Lyng, S. (1990) 'Edgework: A Social Psychological Analysis of Voluntary Risk Taking', in American Journal of Sociology, 95 (4): 851 - 86.
The paradox is that while many citizens of America want to minimise risks, others are actively seeking to increase the risk of injury or death, especially in high risk sports, which have grown in popularity.
Previous research on risk taking tends to adopt limited psychological models, stressing that risk is connected with greater rewards, for example. However, the issue is what makes risk acceptable and why the experience seems important to well-being. In particular, a sociological account is needed 'that would explain high risk behaviour in terms of the socially constituted self in a historically specific social environment' (852 - 3).
[Lyng goes on to review some unpromising psychological models which explain risk taking in terms of either innate personality factors and types, or particular forms of motivation -- for example 'as a form of tension reduction behaviour with addictive qualities related to the build-up of intoxicating stress hormones' (853). None of these address the influence of the broader social context. Most of them assume that risk taking is some constant behaviour. There is also some circularity in that the propensity to take risks is defined as taking part in risky behaviours! Edgework claims to be a more sociological approach, since it stresses the tension between order and disorder, a classic sociological concern.]
Edgework is a term originally coined by the journalist Hunter Thompson, referring to a number of important boundaries 'between life and death, consciousness and unconsciousness, and sanity and insanity' (855) [ experinced through drug-taking in Thompson's case]. The analysis is complemented by some fieldwork studies of skydivers, undertaken while Lyng was the jump pilot. He did participant observation studies of skydivers, including at some social events, and also pursued some semi structured interviews and did a search of the skydiving literature. He suspects there are common elements to other high risk activities as well, but skydiving provides the principal illustration.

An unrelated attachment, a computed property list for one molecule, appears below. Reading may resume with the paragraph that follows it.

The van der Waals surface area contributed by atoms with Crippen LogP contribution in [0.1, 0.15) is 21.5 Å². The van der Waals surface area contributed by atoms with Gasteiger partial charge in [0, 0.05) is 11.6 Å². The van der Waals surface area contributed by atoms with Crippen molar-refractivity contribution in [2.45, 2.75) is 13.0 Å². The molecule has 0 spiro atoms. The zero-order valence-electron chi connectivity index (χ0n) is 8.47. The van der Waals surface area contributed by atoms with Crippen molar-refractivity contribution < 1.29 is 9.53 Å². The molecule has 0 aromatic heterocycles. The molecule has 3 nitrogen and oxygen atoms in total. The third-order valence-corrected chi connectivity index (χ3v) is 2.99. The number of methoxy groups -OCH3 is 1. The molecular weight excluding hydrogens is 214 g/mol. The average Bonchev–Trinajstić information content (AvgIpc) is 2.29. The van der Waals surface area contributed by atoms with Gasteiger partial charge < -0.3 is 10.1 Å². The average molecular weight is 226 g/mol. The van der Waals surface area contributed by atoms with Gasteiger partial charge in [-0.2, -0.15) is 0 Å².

Edgework involves undertaking an activity which threatens death or injury. The edge or boundary may lie between a number of different states, as above, and the thrill seems to be to approach or 'crowd' the edge, to establish the limits of performance, including the performance of certain machines, the mind, or the body. Edgework involves the exercise of particular skills or performances. Unlike other activities [such as serious leisure], skills are involved which manage the risk of complete chaos or disorder. Skills here involve avoiding being paralysed by fear or being able to focus on what is most important for survival. Many participants regard these special skills as innate or instinctive, and this can lead to 'an elitist orientation... these innate edgeworking capacities are possessed by only a select few... who often feel a powerful solidarity with one another based on their perceived elite status' (860).
Participants describe the experience in terms of self realisation, 'a purified and magnified sense of self' (860). Typical emotions include initial fear, replaced by exhilaration and omnipotence. Perceptions become highly focused, time passes in unusual ways, participants feel 'at one' with their machines, equipment or environments. The experience can seem much more real than every day life. Many participants find it hard to describe what they are experiencing, and some see it as a waste of time to try.